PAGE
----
Globalization is already threatening to extinguish many of the world's thousands of religions. That would be a tragic loss to humanity and our understanding of it, if only because knowledge and culture are inescapably intertwined with the religions within which they evolved. [...]I have taken these excerpts from this Nature magazine's editorial and replaced "language" with "religion." Nature thinks that governments should have an active role in the preservation of minority languages. The case of Spain exemplifies how government sponsorship of languages is as bad as government sponsorship of religions.
Regional and minority religions, like endangered species, merit protection. Religions that aren't revitalized through constant exercise die out.
It was already bad when Franco repressed the regional languages and sponsored Spanish. And it is bad, and equally unsuccessful, now that the regional governments promote regional languages and try to repress Spanish. In my region, Galicia, where the government has more or less forbidden teaching in Spanish, many children have to speak Galician with their teachers while they keep speaking Spanish with their peers. We adults read newspapers and books in Spanish but all official documents are written only in Galician. Books published in Galician thanks to government subsidies pile unsold inside storehouses. Private radio and tv stations broadcast in Spanish; public ones, which we are forced to pay with our taxes, broadcast in Galician. When you apply for a job in the administration a four-week course in Galician - but not in Spanish - often counts more than a four-year PhD.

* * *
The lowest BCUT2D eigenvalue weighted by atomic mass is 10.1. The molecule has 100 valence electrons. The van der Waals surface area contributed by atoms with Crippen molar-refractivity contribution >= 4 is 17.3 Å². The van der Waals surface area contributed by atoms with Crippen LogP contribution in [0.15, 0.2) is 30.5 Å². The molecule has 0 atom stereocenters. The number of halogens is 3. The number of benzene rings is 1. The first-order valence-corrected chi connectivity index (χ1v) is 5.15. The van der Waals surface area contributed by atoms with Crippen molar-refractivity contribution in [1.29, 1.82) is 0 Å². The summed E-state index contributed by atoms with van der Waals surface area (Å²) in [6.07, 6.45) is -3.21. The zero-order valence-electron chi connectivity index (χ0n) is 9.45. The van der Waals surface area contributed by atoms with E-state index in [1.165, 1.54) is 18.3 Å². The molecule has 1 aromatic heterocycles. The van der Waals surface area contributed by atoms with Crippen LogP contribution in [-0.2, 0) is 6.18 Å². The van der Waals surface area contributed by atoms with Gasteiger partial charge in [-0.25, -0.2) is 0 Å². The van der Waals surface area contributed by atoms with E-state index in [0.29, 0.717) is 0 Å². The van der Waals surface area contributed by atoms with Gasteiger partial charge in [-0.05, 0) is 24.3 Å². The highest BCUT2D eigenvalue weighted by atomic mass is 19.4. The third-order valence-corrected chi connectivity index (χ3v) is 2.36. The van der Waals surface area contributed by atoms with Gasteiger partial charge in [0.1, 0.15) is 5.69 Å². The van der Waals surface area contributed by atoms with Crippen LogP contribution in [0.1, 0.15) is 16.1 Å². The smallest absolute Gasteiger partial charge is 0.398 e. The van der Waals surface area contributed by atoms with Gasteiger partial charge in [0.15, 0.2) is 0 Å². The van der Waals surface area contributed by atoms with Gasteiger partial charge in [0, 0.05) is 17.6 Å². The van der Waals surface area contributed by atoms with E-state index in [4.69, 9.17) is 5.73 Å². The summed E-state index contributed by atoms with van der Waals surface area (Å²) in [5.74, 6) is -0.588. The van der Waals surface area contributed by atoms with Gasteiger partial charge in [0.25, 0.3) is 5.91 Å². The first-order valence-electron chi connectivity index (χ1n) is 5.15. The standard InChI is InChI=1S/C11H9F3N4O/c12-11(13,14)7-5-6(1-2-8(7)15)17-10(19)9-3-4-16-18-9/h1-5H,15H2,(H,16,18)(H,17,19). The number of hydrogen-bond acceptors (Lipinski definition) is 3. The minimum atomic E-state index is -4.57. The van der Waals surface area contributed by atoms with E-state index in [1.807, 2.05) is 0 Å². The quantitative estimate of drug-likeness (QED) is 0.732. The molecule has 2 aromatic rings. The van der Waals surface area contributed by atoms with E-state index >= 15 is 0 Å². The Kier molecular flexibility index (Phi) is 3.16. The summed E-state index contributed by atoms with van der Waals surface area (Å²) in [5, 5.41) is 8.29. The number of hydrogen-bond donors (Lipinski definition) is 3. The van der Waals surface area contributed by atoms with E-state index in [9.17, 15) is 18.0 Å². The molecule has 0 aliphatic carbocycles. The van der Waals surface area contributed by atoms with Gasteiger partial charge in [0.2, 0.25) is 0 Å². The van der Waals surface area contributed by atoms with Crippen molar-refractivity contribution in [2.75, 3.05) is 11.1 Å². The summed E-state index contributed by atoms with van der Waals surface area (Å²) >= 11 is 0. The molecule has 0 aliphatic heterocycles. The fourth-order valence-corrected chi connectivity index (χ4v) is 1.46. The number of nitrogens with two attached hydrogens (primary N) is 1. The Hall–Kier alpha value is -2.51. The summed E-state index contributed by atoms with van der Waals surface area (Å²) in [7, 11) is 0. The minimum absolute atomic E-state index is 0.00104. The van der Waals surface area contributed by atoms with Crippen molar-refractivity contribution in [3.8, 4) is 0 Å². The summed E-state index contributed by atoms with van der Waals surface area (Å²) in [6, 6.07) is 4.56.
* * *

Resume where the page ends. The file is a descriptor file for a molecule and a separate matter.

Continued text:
The government-sponsored language, which government forces down people's throats and on which it pours taxpayers' money, becomes a liturgical language. When a language requires the protection of government to survive, it at most becomes the language of government - the language of idiocy.